Social Reproduction in the Live Stream

Elise Thorburn

Abstract


In the most recent wave of struggles a changed logic of activism is evident (Dyer-Witheford, 2015). Research on this wave has often emphasised the interactions of the digital (through online forms of activism, communication, and coordination) with the embodied (in assemblies, spatial occupations, and face-to-face encounters) (Gerbaudo, 2012). Although gender has been considered in regard to these struggles (Herrera, 2014) feminist concerns over social reproduction – concerns which have also been central to the contemporary epoch of struggle (Brown, et al, 2013) – have been largely neglected.

 

Social reproduction refers to the capacities of populations to reproduce themselves and through this to reproduce the material basis of the economy (Bezanson and Luxton, 2006; Federici, 2012). It is a site wherein human beings and capital compete for the reproduction of living bodies, and contemporary social movements have become ground zero for such socially reproductive contestations (Thorburn, 2015). Within contemporary movements, struggles over social reproduction are increasingly channelled through digital networks as well as embodied practices. This digital-embodied convergence opens up strengths and weaknesses in the contemporary epoch of social/political contestation.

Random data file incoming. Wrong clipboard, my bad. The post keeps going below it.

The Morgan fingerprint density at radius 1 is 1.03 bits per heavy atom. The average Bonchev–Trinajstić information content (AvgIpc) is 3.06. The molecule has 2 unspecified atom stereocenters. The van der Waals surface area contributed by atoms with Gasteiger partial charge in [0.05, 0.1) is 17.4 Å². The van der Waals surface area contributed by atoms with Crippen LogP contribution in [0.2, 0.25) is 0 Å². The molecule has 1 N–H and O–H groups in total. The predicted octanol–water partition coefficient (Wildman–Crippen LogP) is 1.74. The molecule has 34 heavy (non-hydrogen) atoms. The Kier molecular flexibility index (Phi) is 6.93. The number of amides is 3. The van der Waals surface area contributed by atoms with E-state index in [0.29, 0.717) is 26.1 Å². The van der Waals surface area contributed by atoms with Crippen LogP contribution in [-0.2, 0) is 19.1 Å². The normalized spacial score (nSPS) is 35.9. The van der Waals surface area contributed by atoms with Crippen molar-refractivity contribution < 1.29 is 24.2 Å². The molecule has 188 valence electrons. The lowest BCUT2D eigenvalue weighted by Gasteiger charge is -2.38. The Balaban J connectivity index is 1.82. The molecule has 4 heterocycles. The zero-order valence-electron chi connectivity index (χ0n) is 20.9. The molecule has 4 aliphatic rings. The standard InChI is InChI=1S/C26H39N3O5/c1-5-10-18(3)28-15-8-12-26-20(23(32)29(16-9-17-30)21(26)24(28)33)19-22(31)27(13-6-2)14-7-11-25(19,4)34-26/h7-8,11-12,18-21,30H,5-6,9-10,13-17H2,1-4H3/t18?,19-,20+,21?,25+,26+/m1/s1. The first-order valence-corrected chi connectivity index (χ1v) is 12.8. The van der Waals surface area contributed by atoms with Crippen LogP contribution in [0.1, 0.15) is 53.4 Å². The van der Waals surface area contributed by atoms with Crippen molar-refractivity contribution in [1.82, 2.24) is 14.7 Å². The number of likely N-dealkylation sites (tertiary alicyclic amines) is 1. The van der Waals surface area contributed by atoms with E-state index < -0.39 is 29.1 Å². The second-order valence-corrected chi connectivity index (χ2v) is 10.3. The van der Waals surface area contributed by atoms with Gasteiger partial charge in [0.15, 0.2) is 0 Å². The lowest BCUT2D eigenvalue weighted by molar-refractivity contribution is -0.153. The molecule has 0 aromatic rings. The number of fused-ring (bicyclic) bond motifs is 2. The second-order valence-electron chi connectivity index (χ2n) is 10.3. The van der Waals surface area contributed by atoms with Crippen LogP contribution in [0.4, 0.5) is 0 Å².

In this paper I seek to explicate how alternative feminist modes of social reproduction emerge through digital networks in contemporary social movements and compare this digital social reproduction to more embodied forms also witnessed. Using a case study of Concordia University Television’s live streaming of Quebec’s 2012 student strike, as well as the live streaming initiatives in the anti-police brutality protests in Ferguson and Baltimore 2015, this paper will suggest future horizons of digital and embodied activism around social reproduction focused on media forms within social movements. Based on ethnographic research, including participant observation and interviews, I argue that the practices and projects of live streaming can expand forms of social reproduction autonomous from both the state and capital. The digital practices of social reproduction emerging in contemporary struggles can contribute to circumventing power while at the same time constituting sites of resistance within and beyond social and political contestations.

 


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